Pliska: Can you give me an example of what that looks like?
Cornish: Do you have a name? Who would you like to see interviewed?
Pliska: You’re asking me? OK…what about Terrell Jermaine Starr. He reports from Ukraine and he’s been talking about the racism he sees among Ukrainian refugees toward Black people, among other things.
Cornish: He’s about what it means to bring your whole self to the job. He looks at people of color in diplomacy, where they’re often dismissed by other countries as being pawns of a superpower. He looks at Russia accusing Ukraine of harboring Neo-Nazis. No matter how far away you get from the US, there is some nugget of racism. He then looks at his own sexuality. War reporting can be macho in its legacy and tradition, and he undercuts that. That’s an example of how I approach guests: What does it look like to be authentic? What does this person bring to the public conversation? What does it tell us about where we are now?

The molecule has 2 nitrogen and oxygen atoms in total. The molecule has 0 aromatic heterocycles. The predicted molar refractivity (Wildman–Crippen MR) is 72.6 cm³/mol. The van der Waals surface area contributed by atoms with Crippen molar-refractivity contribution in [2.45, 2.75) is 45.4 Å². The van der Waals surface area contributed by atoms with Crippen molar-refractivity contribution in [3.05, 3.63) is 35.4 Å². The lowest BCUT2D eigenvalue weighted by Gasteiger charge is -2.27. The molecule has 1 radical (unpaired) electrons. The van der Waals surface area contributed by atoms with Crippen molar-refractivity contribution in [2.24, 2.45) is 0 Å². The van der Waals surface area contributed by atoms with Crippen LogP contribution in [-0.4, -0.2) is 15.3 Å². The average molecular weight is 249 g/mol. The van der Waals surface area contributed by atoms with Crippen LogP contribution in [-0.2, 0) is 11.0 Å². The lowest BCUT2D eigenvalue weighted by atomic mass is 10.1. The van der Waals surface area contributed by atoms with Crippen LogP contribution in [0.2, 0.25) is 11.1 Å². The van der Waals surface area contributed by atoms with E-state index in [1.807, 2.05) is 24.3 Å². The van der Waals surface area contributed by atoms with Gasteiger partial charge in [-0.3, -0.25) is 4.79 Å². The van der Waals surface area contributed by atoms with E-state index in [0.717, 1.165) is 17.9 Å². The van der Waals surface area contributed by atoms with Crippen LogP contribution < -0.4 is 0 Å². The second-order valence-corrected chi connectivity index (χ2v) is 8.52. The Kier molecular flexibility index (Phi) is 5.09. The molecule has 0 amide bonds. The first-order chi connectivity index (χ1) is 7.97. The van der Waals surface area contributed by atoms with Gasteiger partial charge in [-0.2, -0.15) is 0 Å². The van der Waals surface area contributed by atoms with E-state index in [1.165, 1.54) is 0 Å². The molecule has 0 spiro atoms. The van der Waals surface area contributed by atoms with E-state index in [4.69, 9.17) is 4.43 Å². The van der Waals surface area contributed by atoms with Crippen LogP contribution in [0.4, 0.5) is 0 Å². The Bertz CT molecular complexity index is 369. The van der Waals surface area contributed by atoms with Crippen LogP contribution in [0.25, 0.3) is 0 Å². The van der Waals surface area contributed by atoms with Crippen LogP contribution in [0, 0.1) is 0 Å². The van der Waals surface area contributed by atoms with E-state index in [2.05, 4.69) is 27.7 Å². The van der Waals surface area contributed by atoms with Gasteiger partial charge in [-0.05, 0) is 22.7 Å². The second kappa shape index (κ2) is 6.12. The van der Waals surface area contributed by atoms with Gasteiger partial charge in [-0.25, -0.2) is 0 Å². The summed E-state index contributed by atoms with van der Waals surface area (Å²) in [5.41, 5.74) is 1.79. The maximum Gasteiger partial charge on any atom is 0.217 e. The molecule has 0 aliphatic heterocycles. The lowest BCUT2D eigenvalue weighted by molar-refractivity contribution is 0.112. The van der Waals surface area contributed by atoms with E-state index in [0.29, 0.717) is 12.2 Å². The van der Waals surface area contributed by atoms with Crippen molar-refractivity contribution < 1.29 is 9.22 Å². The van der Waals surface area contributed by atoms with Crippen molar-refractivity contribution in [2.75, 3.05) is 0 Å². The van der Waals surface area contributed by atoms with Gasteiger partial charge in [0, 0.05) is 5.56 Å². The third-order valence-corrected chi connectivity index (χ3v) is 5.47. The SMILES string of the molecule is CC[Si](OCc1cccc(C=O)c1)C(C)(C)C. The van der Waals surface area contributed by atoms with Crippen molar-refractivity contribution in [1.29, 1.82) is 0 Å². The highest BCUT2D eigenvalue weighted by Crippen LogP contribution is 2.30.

Pliska: You’re good on the spot. But you’re not getting away without telling me who you plan to interview.
Cornish: We’re not focused on big names (though there may be some fun surprises). I wanted to hear the voices of people who are often the anecdote of a breaking news story. Their experiences sometimes end up grist for the media mill or political debates. I wanted to make the strange, familiar. And I wanted to feature stories at the nexus of hard news and culture: the labor movement growing out of the service economy, student activism on guns, how queer and feminist politics have transformed pop culture criticism. Celebrities aren’t driving those things. Politicians are not driving those movements. So let’s hear from the people who are.